By Anna Merlan
By Lee Escobedo
By Alice Laussade
By Scott Reitz
By Claire Lawton
By Kiernan Maletsky
By Anna Merlan
In Cradle Will Rock, his third directorial outing, Tim Robbins takes on an almost insurmountably ambitious project: a re-creation of an era into which characters imaginary, obscure, and famous are woven into a tapestry that represents the texture of the time. It's a tall order. E. L. Doctorow was able to pull off a similar undertaking in his novel Ragtime, but even an estimable talent such as Milos Forman couldn't fully bring that to life on the screen.
In fact, Robbins has assigned himself an even tougher task. The era he deals with, the '30s, is fresher in memory after 60 years than the pre-World War I period of Ragtime was when Doctorow's book came out after a similar time lapse. One can suggest a number of reasons: Thanks to sound movies, we have a much fuller, more accessible record of the '30s; and the political issues that drove the turmoil at that time are still active, with acrimonious debates between the left and right as to what really happened in that era. It goes without saying that the likes of Pat Buchanan and William F. Buckley will accuse Cradle Will Rock of being a left-wing whitewash, chanting their standard refrain that everyone who flirted with radicalism in America for five minutes was fully responsible for every horror of Stalinism.
But more than anything, the extent to which the first two decades of the 20th century seem much more foreign to us than the '30s -- and seemed that way even 40 years ago -- is a result of a slowing in the rate of change. That is, despite the notion of "future shock" -- the idea that change has been accelerating at a dizzying pace as we pass the millennium -- there are many realms in which nothing in the last 70 years has overturned our culture as totally as the Great War and the two decades that preceded it.
The central historical events that Robbins has based his film on are these: In 1937, 22-year-old wunderkind Orson Welles (played by Angus MacFadyen in the film) was staging the premiere of Marc Blitzstein's anticapital musical The Cradle Will Rock under the auspices of the WPA's Federal Theater Project. A day before the show's scheduled June 16 opening, government guards locked the company out of its theater to enforce a temporary hiatus put on new projects because of funding cuts. (The cuts were a first salvo in conservative attempts to undercut the WPA.) Welles and his associate John Houseman (Cary Elwes) located another theater 20 blocks away and asked the audience to walk to the new location, where the show would be performed without sets or costumes (those were locked up at the first theater). After a frantic but successful attempt to find a piano, Blitzstein (Hank Azaria) began to perform the show himself to his own accompaniment; the cast members -- who had been forbidden by their union to appear onstage for the impromptu engagement -- began chiming in from the audience. (Robbins makes this look spontaneous, but it apparently was Welles' plan.) The night is reported to have been magical, and the show probably garnered greater publicity than it would have if the original production had gone on unhindered.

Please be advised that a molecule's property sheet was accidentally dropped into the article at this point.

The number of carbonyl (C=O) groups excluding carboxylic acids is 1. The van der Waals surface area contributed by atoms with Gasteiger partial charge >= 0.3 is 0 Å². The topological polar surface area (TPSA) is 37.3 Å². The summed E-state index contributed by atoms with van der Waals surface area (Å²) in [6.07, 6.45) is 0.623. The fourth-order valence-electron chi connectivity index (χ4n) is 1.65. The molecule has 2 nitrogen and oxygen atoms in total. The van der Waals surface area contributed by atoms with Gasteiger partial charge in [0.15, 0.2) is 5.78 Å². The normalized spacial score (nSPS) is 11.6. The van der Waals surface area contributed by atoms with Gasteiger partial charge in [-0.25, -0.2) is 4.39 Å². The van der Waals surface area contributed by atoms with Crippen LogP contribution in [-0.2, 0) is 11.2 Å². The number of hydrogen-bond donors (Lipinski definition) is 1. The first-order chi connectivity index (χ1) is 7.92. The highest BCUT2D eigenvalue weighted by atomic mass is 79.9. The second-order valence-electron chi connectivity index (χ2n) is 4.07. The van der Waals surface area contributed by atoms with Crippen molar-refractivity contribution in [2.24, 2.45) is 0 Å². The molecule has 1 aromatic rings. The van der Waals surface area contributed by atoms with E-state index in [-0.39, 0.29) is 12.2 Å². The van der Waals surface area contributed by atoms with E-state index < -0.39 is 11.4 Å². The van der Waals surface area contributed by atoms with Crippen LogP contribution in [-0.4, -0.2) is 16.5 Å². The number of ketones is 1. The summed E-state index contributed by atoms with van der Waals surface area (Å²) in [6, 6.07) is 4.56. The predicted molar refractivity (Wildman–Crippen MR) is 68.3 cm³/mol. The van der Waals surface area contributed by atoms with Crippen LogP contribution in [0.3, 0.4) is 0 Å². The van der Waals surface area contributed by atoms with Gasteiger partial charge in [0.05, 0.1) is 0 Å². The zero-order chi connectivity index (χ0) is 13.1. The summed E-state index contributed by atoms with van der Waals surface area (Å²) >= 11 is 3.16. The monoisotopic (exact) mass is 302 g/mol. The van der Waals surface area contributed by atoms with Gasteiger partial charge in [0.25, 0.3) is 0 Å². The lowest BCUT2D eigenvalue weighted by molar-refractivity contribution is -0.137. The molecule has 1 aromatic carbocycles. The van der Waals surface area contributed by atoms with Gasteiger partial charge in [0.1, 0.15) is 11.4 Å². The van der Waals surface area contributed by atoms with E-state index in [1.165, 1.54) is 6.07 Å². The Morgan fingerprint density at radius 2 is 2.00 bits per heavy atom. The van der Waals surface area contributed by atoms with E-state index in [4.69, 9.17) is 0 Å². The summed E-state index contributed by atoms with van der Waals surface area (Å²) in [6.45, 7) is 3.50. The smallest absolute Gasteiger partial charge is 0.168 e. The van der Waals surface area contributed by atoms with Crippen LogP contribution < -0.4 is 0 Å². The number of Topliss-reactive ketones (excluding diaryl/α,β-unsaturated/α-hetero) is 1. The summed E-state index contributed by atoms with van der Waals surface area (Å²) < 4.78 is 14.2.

The event has obvious dramatic potential. In fact, in the year before his death, the real Welles was planning on directing Rocking the Cradle, a film based on the events. Formerly blacklisted screenwriter Ring Lardner Jr. had come up with the script, which Welles had rewritten extensively. Sets were constructed, and some actors were cast. (The then-unknown Rupert Everett was set to play Welles.) As so often occurred during Welles' career, the funding fell through at the last minute. Welles' version of the script was published in an expensive, hard-to-find edition after his death; early announcements of Robbins' film listed the Lardner-Welles script as its basis.
Robbins, however, has presumably strayed significantly from the original concept -- enough, at least, that the Writers Guild has awarded him a solo screenwriting credit. In his hands, the story becomes a centerpiece for a broader look at issues of freedom of speech; government funding of the arts; the traditionally uneasy alliance of artists, leftist intellectuals, and labor unions; the links between big business and big government, between big business and fascism; and a dozen other topics that continue to have relevance today.
While the staging of the musical is the focus, Robbins introduces several other plot threads, both real and invented. Nelson Rockefeller (John Cusack), fancying himself an art connoisseur, hires Diego Rivera (Ruben Blades) to paint a mural for the new Rockefeller Center. A WPA clerk (Joan Cusack), obsessed with Communists in her workplace, testifies before the prototype for HUAC. She is romanced by a ventriloquist (Bill Murray) who is embittered over the death of vaudeville. A charming emissary (Susan Sarandon) from Mussolini presents art treasures to American industrialists in return for material aid to the Fascist cause. One of her beneficiaries is a steel magnate (Philip Baker Hall) whose high-spirited wife (Vanessa Redgrave) is sympathetic to the theater company. Blitzstein wrestles with memories of his late wife and his attempts to introduce Brechtian concepts into American theater. A seemingly untalented singer-actress (Emily Watson) longs to break into show business; an Italian-American performer (John Turturro) struggles to stay onstage while supporting his wife and kids and dealing with his pro-Fascist extended family.
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